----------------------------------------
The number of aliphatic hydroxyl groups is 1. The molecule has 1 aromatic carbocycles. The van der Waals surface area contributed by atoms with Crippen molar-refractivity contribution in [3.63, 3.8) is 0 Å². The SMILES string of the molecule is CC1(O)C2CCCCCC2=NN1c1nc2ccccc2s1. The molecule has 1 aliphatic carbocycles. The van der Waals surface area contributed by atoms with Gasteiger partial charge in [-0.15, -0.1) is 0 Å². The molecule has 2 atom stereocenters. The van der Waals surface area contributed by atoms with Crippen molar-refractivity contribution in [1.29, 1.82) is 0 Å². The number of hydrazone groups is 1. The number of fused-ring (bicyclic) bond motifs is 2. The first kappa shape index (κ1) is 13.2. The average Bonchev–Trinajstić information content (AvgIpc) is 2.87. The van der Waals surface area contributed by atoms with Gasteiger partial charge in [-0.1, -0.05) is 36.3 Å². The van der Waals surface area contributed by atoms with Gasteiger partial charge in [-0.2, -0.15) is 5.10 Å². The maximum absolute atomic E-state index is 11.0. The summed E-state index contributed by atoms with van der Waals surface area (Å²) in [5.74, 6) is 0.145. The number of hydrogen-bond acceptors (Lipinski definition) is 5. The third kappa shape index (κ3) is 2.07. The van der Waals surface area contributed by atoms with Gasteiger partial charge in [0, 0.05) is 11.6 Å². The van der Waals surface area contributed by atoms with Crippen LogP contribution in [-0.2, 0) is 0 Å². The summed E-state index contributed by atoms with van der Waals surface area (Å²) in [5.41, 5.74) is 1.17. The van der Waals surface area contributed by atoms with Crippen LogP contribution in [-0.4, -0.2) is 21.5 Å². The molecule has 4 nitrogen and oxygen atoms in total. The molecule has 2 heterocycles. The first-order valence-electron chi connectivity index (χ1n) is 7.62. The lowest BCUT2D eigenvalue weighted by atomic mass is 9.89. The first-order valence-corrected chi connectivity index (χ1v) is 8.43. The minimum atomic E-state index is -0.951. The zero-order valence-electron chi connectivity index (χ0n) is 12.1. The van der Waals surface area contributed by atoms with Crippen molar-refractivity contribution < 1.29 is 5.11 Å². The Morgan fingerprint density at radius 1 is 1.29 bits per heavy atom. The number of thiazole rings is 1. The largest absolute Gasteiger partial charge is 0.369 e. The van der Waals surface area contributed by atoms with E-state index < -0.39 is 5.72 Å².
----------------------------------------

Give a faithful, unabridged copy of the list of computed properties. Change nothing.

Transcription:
The number of aliphatic hydroxyl groups is 1. The molecule has 1 aromatic carbocycles. The van der Waals surface area contributed by atoms with Crippen molar-refractivity contribution in [3.63, 3.8) is 0 Å². The SMILES string of the molecule is CC1(O)C2CCCCCC2=NN1c1nc2ccccc2s1. The molecule has 1 aliphatic carbocycles. The van der Waals surface area contributed by atoms with Gasteiger partial charge in [-0.15, -0.1) is 0 Å². The molecule has 2 atom stereocenters. The van der Waals surface area contributed by atoms with Crippen molar-refractivity contribution in [1.29, 1.82) is 0 Å². The number of hydrazone groups is 1. The number of fused-ring (bicyclic) bond motifs is 2. The first kappa shape index (κ1) is 13.2. The average Bonchev–Trinajstić information content (AvgIpc) is 2.87. The van der Waals surface area contributed by atoms with Gasteiger partial charge in [-0.1, -0.05) is 36.3 Å². The van der Waals surface area contributed by atoms with Gasteiger partial charge in [-0.2, -0.15) is 5.10 Å². The maximum absolute atomic E-state index is 11.0. The summed E-state index contributed by atoms with van der Waals surface area (Å²) in [5.74, 6) is 0.145. The number of hydrogen-bond acceptors (Lipinski definition) is 5. The third kappa shape index (κ3) is 2.07. The van der Waals surface area contributed by atoms with Gasteiger partial charge in [0, 0.05) is 11.6 Å². The van der Waals surface area contributed by atoms with Crippen LogP contribution in [-0.2, 0) is 0 Å². The summed E-state index contributed by atoms with van der Waals surface area (Å²) in [5.41, 5.74) is 1.17. The van der Waals surface area contributed by atoms with Crippen LogP contribution in [-0.4, -0.2) is 21.5 Å². The molecule has 4 nitrogen and oxygen atoms in total. The molecule has 2 heterocycles. The first-order valence-electron chi connectivity index (χ1n) is 7.62. The lowest BCUT2D eigenvalue weighted by atomic mass is 9.89. The first-order valence-corrected chi connectivity index (χ1v) is 8.43. The minimum atomic E-state index is -0.951. The zero-order valence-electron chi connectivity index (χ0n) is 12.1. The van der Waals surface area contributed by atoms with Crippen molar-refractivity contribution < 1.29 is 5.11 Å². The Morgan fingerprint density at radius 1 is 1.29 bits per heavy atom. The number of thiazole rings is 1. The largest absolute Gasteiger partial charge is 0.369 e. The van der Waals surface area contributed by atoms with E-state index < -0.39 is 5.72 Å².